Thursday, June 24, 2021


Martin Amis, Koba the Dread  [Stalin]
New York: Hyperion, 2002, pp. 74-75 

But the worst prison is better than the best camp. In the camps such words (dear, human) are used facetiously or contemptuously or not at all; the future tense is never heard; and for the zek, more generally, the “natural desire to share what he has experienced dies in him” (Solzhenitsyn); “He has forgotten empathy for another’s sorrow; he simply does not understand it and does not desire to understand it” (Varlam Shalamov). Thus there was nowhere to turn but inward. Speculating on the “astounding rarity” of camp suicides, Solzhenitsyn writes:

“If those millions of helpless and pitiful vermin still did not put an end to themselves—this meant that some kind of invincible feeling was alive inside them. Some very powerful idea. This was their feeling of universal innocence.”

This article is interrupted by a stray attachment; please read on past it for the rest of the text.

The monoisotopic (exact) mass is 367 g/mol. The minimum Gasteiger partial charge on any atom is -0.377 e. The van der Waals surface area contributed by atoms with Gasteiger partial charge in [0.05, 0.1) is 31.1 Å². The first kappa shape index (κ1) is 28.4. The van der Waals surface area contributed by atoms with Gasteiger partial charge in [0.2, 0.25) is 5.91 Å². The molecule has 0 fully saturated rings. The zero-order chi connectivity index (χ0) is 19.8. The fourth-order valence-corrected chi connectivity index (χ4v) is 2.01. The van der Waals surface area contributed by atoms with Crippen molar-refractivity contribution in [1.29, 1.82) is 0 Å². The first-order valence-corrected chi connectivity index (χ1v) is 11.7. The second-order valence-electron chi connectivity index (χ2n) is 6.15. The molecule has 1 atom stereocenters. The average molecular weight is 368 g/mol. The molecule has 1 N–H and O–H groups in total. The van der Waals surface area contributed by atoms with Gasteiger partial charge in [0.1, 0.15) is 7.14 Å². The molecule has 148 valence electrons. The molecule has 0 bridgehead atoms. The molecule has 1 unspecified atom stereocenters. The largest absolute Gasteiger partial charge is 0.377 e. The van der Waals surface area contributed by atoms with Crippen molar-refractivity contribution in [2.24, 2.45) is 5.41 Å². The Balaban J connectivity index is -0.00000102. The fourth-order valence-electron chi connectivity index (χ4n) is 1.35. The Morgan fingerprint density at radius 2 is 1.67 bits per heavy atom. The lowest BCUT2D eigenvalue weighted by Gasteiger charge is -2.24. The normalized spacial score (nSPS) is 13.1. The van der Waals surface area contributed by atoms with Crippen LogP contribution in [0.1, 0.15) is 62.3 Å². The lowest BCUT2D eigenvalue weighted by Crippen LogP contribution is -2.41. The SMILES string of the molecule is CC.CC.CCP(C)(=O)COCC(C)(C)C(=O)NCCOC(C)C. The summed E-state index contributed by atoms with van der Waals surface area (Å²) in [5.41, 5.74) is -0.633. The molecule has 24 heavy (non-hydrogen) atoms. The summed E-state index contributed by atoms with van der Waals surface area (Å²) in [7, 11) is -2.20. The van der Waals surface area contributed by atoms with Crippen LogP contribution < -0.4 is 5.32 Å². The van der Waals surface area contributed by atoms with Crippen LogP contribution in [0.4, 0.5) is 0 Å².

Because they were all innocent, the politicals. None of them had done anything. On arrest, the invariable response was Zachto? Why? What for? When she heard that a friend had been picked up (this was in the early 1930s), Nadezhda Mandelstam said: Zachto? Anna Akhmatova lost patience. “Don’t you understand?” she said, “that they are now arresting people for nothing.” Why, what for? That was the question you asked yourself each day in the gulag archipelago. And we must imagine this word carved on the trunk of every tree in the taiga: Zachto?... 

There are no names for what happened in the Soviet Union between 1917 and 1953 (although Russians refer, totemically, to “the twenty million,” and to the Stalinschina—the time of Stalin’s rule). What should we call it? The Decimation, the Fratricide, the Mindslaughter? No. Call it the Zachto? Call it the What For?

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